As COVID-19 cases experience an upswing in India, several states are urging citizens to adhere to coronavirus protocols. According to Health Ministry sources, as of December 26, the country has reported a total of 109 cases of the JN.1 COVID variant, categorized by the World Health Organization (WHO) as a variant of interest, distinct from its parent lineage BA.2.86. The WHO, however, reassures that the overall risk posed by JN.1 remains low based on current evidence.
The state of Gujarat has recorded the highest number of JN.1 variant cases, with 36 reported cases. Additionally, Karnataka, Goa, Maharashtra, Kerala, Rajasthan, Tamil Nadu, and Telangana have reported cases of this sub-variant. Delhi has reported its first case of the JN.1 sub-variant, alongside two cases of the Omicron variant.
Amid this surge, hospitals in Gurugram have been directed to establish isolation wards and dedicated sections within ICUs for COVID-19 patients. Similarly, Himachal Pradesh’s health department issued an advisory to test patients with COVID-like symptoms and take necessary precautions.
In Delhi, AIIMS has issued guidelines for COVID-19 suspected or positive cases, emphasizing testing for patients with severe acute respiratory infection (SARI) symptoms. Lady Hardinge Hospital has reserved beds for COVID patients, including ICU beds.
The Karnataka government’s cabinet sub-committee on coronavirus has implemented measures such as home isolation, precautionary vaccines for the elderly and those with comorbidities, and acquiring 30,000 doses of the Corbevax vaccine from the Centre.
The Centre, anticipating the festive season, has issued an advisory to state governments to implement necessary public health measures to minimize the risk of increased transmission. It has also directed states to monitor respiratory diseases district-wise.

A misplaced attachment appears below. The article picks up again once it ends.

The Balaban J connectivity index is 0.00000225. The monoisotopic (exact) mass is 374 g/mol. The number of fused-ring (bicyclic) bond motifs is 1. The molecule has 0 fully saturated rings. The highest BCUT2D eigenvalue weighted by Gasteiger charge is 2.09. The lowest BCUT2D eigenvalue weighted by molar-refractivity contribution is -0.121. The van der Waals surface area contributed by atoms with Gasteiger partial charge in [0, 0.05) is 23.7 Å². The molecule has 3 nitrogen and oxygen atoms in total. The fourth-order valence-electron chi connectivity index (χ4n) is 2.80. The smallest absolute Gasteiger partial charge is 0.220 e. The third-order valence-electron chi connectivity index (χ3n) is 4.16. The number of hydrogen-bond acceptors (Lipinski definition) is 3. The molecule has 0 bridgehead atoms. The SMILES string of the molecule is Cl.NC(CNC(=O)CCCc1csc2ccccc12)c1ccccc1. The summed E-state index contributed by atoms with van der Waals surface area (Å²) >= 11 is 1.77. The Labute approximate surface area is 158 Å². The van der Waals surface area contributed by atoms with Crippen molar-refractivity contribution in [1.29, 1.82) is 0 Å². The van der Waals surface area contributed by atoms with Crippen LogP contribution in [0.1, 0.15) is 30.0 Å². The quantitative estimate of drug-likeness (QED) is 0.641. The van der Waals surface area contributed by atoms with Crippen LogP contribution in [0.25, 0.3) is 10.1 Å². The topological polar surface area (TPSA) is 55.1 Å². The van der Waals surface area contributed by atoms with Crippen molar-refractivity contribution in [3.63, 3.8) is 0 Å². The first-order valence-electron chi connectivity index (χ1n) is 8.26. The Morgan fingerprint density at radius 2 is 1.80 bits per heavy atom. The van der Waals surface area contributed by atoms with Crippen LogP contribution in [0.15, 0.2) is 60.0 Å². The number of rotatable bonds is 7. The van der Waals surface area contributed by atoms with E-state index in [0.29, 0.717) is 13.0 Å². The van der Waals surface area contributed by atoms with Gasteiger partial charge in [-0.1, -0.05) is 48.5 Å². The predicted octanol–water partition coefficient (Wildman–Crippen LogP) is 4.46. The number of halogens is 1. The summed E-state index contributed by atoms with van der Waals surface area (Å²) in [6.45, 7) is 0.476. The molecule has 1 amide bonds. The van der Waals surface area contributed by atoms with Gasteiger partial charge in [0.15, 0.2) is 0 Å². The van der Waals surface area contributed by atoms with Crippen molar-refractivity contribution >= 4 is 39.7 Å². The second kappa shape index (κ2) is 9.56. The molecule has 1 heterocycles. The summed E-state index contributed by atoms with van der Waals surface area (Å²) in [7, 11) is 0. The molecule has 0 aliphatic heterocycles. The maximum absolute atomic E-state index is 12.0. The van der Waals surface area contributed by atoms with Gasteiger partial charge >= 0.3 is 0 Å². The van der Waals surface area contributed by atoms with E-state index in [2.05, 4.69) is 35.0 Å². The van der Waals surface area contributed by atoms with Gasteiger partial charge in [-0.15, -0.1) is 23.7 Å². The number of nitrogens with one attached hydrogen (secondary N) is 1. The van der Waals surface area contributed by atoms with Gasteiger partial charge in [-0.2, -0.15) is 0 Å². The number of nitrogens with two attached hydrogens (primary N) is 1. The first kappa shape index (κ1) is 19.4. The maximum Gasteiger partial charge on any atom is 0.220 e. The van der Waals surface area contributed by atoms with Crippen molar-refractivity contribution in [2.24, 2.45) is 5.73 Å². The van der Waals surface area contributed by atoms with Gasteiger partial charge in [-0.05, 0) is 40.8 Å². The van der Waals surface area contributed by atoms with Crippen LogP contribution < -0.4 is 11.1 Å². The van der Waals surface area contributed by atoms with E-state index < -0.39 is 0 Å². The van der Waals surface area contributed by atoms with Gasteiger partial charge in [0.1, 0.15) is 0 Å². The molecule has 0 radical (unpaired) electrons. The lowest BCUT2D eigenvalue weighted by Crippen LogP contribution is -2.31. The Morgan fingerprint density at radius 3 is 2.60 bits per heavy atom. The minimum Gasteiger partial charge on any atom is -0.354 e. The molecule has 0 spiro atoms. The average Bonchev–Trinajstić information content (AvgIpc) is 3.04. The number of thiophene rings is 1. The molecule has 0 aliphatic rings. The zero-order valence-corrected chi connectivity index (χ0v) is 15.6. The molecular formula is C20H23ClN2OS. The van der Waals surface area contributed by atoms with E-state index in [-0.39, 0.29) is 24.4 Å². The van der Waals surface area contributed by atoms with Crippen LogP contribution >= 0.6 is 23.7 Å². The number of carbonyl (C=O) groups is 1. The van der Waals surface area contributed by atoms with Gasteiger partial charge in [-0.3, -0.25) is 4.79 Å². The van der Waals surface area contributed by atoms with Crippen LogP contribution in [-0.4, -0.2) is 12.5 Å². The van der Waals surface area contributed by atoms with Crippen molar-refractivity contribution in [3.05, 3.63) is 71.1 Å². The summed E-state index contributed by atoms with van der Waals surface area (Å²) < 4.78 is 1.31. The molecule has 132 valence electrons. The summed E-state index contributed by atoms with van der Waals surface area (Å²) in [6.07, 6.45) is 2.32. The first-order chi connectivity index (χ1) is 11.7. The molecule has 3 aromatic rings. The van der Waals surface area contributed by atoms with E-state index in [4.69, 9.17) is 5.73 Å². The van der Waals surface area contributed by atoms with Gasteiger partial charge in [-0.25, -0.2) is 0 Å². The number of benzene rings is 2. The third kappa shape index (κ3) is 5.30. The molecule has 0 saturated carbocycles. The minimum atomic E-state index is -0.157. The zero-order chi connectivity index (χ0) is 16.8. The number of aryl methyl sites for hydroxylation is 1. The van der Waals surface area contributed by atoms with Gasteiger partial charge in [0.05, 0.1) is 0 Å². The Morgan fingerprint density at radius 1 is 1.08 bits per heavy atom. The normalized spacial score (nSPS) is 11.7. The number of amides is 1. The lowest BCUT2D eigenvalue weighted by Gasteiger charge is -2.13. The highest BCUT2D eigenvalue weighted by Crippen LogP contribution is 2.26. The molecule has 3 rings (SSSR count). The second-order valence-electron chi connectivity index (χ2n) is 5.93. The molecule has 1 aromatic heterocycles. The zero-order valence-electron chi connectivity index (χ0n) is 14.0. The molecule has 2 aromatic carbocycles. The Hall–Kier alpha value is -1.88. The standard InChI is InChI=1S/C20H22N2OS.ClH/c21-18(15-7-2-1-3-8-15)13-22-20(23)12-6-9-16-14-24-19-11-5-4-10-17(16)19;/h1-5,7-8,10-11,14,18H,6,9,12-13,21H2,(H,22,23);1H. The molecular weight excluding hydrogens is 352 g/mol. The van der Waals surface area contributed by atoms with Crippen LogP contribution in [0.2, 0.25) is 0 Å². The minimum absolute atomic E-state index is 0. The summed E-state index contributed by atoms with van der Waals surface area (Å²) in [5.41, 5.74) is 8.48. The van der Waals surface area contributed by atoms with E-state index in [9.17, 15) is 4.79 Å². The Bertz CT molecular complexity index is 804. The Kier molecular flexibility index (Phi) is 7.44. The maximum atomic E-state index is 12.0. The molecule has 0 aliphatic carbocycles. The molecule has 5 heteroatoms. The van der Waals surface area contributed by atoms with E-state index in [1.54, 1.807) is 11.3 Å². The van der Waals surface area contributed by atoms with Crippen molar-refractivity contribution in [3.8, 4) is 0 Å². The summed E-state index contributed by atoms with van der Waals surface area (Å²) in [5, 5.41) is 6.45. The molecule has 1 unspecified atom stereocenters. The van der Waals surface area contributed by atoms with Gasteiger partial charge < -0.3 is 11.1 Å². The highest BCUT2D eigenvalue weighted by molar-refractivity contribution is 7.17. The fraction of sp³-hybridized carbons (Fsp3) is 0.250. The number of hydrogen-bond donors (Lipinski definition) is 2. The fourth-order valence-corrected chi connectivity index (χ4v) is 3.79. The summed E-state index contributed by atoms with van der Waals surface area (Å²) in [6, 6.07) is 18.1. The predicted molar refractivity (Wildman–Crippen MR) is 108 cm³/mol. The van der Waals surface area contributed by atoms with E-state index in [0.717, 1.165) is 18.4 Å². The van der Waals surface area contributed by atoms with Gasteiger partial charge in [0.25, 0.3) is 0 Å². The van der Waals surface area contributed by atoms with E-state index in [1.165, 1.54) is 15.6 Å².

Experts suggest that the recent spike in active COVID-19 cases may not be solely attributed to the JN.1 variant but could also involve other variants like BA.2.86. Dr. Randeep Guleria, former AIIMS director, notes that while JN.1 is spreading rapidly, it is not causing severe infections or hospitalizations. He emphasizes the need for a new vaccine that covers a broader spectrum of the virus.
Symptoms of the JN.1 sub-variant are reported to be similar to other variants globally, including fever, runny nose, sore throat, headache, and, in some cases, mild gastrointestinal symptoms. Dr. Ujjwal Prakash from Delhi’s Ganga Ram Hospital advises individuals with viral infection symptoms to promptly cover themselves, wear masks, and undergo testing early.
As India grapples with the evolving COVID-19 situation, surveillance for various infections, including the monitoring of emerging variants, is crucial. Dr. Shekhar C Mande, former Director-General of CSIR, emphasizes the importance of comprehensive surveillance to track the spread of infections and ensure a proactive response.
In light of these developments, the nation faces a critical juncture in its ongoing battle against the pandemic, necessitating a collaborative effort between citizens, healthcare institutions, and the government to navigate the challenges posed by emerging variants and rising case numbers.